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AIDS:
doi: 10.1097/01.aids.0000222076.91114.95
Epidemiology and Social

Marked HIV prevalence declines in higher educated young people: evidence from population-based surveys (1995–2003) in Zambia

Michelo, Charlesa,b; Sandøy, Ingvild Fb; Fylkesnes, Knutb

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From the aDepartment of Community Medicine, School of Medicine, University of Zambia, PO Box 50110, Lusaka, Zambia

bCentre for International Health, University of Bergen, Bergen, Norway.

Received 4 September, 2005

Revised 12 January, 2006

Accepted 26 January, 2006

Correspondence to Charles Michelo, Centre for International Health, University of Bergen, Armauer Hansen Building, N-5021 Bergen, Norway. E-mail: cmi047@rasmus.uib.no

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Abstract

Objectives: Higher educational attainment has been associated with a greater risk of HIV infection in sub-Saharan Africa. We investigated change over time in HIV prevalence by educational attainment in the general population.

Methods: The data stem from serial population-based HIV surveys conducted in selected urban and rural communities in 1995 (n = 2989), 1999 (n = 3506) and 2003 (n = 4442). Analyses were stratified by residence, sex and age-group. Logistic regression was used to estimate age-adjusted odds ratio of HIV between low (≤ 4 school years) and higher education (≥ 8 years) for the rural population and between low (≤ 7 school years) and higher education (≥ 11 years) for the urban population.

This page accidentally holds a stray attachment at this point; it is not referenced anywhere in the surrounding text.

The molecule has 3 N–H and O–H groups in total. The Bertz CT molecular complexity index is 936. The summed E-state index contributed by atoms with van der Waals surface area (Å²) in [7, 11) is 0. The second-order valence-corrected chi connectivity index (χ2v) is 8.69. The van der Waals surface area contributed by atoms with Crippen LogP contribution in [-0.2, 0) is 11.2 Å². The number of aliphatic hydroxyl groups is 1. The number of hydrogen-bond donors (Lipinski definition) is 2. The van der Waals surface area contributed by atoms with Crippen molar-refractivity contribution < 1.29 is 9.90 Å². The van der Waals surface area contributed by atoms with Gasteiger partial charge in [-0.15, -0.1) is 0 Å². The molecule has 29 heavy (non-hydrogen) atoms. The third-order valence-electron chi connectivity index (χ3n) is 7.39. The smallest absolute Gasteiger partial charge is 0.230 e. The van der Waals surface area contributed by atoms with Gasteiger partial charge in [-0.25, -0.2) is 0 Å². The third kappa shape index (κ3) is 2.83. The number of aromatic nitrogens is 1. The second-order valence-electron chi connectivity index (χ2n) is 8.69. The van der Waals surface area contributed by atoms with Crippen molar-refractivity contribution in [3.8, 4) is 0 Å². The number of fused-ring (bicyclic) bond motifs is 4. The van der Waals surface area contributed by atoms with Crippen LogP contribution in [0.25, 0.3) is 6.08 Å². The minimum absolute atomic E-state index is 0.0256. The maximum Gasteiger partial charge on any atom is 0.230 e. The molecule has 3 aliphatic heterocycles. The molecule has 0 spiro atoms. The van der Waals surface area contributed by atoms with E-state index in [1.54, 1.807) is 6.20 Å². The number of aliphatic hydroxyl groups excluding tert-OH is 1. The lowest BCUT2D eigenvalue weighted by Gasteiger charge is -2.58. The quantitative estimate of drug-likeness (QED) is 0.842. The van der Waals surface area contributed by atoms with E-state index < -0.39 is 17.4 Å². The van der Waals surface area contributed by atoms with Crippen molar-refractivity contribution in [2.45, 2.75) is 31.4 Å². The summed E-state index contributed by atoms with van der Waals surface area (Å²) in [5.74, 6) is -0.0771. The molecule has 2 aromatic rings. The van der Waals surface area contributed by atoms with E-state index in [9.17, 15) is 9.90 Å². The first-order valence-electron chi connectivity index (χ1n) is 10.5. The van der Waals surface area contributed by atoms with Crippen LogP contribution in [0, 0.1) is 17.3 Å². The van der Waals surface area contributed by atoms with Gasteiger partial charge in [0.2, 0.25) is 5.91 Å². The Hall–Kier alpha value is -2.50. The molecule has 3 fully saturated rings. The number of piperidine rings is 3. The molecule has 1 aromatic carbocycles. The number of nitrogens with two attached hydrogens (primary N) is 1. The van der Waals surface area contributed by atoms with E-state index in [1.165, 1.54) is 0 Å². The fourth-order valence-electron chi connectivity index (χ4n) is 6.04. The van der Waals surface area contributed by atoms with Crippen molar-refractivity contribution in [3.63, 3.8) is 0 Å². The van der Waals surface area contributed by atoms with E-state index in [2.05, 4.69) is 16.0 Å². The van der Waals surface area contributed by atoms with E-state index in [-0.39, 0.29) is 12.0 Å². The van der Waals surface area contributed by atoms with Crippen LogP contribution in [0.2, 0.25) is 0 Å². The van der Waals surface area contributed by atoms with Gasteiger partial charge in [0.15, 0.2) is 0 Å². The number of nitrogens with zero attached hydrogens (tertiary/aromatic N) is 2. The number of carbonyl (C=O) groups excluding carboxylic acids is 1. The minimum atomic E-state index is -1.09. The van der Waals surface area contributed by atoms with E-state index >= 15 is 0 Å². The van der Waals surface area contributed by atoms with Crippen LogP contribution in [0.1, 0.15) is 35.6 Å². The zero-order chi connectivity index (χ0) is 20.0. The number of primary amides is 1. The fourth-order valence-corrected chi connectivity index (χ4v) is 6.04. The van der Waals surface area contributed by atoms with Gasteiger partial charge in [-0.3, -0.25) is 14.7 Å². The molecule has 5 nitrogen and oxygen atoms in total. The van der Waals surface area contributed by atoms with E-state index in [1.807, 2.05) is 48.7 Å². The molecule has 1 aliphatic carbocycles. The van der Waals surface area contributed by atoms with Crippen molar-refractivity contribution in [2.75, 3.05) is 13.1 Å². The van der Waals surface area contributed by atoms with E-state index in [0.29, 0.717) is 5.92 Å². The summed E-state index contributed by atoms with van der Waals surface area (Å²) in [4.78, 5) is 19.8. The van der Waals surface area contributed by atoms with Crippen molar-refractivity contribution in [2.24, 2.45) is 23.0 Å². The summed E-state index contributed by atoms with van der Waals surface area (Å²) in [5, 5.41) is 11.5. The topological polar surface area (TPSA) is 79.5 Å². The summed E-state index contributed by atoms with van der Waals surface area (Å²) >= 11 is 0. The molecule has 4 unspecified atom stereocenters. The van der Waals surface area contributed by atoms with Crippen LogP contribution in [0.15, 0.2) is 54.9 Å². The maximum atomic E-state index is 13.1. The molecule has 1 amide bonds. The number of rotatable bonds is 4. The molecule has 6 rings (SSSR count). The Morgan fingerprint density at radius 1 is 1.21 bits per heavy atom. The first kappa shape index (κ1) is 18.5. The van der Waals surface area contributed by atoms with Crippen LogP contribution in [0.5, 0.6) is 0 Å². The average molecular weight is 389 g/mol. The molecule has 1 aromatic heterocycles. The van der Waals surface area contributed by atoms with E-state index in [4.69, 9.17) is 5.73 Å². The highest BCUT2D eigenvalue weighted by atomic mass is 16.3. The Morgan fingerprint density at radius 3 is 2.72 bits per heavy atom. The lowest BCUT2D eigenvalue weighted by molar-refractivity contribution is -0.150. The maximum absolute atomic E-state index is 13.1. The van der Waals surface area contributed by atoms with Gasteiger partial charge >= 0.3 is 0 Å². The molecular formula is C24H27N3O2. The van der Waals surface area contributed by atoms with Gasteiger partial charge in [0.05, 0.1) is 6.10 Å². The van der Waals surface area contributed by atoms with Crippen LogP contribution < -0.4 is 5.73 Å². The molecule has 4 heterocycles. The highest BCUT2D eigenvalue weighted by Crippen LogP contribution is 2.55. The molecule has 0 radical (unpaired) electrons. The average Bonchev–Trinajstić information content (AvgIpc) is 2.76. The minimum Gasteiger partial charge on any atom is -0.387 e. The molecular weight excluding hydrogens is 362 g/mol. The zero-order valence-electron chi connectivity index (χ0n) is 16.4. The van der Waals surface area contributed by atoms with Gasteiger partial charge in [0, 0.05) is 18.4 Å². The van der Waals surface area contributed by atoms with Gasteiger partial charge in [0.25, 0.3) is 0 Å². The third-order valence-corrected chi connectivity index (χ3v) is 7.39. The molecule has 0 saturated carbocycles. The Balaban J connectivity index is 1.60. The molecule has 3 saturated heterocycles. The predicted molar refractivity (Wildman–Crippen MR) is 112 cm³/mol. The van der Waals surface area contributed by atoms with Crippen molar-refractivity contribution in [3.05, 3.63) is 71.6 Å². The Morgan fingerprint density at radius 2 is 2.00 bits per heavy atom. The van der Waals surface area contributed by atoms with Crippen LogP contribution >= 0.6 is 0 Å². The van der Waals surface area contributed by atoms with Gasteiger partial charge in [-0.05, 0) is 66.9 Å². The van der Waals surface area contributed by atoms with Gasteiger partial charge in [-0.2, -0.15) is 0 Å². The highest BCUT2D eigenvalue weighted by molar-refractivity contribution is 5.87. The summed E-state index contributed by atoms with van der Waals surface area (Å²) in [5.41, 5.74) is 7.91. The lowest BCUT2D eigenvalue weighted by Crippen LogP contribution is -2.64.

Results: There was a universal shift towards reduced risk of HIV infection in groups with higher than lower education in both sexes among urban young people [odds ratio (OR), 0.20; 95% confidence interval (CI), 0.05–0.73] in men and (OR, 0.33; 95% CI, 0.15–0.72) in women. A similar pattern was observed in rural young men (OR, 0.17; 95% CI, 0.05–0.59) but was less prominent and not statistically significant in rural women. In age 25–49 years, higher educated urban men had reduced risk in 2003 (OR, 0.43; 95%CI, 0.26–0.72) but this was less prominent in women.

Conclusions: The findings suggested a shift in the association between educational attainment and HIV infection between 1995 and 2003. The most convincing sign was the risk reduction among more educated younger groups where most infections can be assumed to be recent. The changes in older groups are probably largely influenced by differential mortality rates. The stable risk among groups with lower education might also indicate limitations in past preventive efforts.